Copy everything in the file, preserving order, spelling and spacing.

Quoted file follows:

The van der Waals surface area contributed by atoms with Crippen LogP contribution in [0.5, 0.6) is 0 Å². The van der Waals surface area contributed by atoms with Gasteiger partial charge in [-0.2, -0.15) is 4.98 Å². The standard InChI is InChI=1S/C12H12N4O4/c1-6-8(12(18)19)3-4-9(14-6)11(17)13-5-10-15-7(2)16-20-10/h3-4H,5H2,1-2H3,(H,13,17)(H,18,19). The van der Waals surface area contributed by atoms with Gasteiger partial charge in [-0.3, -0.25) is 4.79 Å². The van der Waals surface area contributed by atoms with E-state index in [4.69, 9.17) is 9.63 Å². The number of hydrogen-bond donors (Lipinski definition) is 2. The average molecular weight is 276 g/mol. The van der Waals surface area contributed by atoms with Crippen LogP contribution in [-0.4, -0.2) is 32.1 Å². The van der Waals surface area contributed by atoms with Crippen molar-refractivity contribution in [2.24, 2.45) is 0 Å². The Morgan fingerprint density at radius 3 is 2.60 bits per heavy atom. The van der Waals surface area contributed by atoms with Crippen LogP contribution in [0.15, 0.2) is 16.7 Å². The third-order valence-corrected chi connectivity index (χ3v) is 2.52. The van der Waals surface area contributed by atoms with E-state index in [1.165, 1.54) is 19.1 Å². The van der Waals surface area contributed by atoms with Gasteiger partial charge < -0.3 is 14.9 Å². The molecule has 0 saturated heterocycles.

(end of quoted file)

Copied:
The van der Waals surface area contributed by atoms with Crippen LogP contribution in [0.5, 0.6) is 0 Å². The van der Waals surface area contributed by atoms with Gasteiger partial charge in [-0.2, -0.15) is 4.98 Å². The standard InChI is InChI=1S/C12H12N4O4/c1-6-8(12(18)19)3-4-9(14-6)11(17)13-5-10-15-7(2)16-20-10/h3-4H,5H2,1-2H3,(H,13,17)(H,18,19). The van der Waals surface area contributed by atoms with Gasteiger partial charge in [-0.3, -0.25) is 4.79 Å². The van der Waals surface area contributed by atoms with E-state index in [4.69, 9.17) is 9.63 Å². The number of hydrogen-bond donors (Lipinski definition) is 2. The average molecular weight is 276 g/mol. The van der Waals surface area contributed by atoms with Crippen LogP contribution in [-0.4, -0.2) is 32.1 Å². The van der Waals surface area contributed by atoms with Crippen molar-refractivity contribution in [2.24, 2.45) is 0 Å². The Morgan fingerprint density at radius 3 is 2.60 bits per heavy atom. The van der Waals surface area contributed by atoms with Crippen LogP contribution in [0.15, 0.2) is 16.7 Å². The third-order valence-corrected chi connectivity index (χ3v) is 2.52. The van der Waals surface area contributed by atoms with E-state index in [1.165, 1.54) is 19.1 Å². The van der Waals surface area contributed by atoms with Gasteiger partial charge < -0.3 is 14.9 Å². The molecule has 0 saturated heterocycles.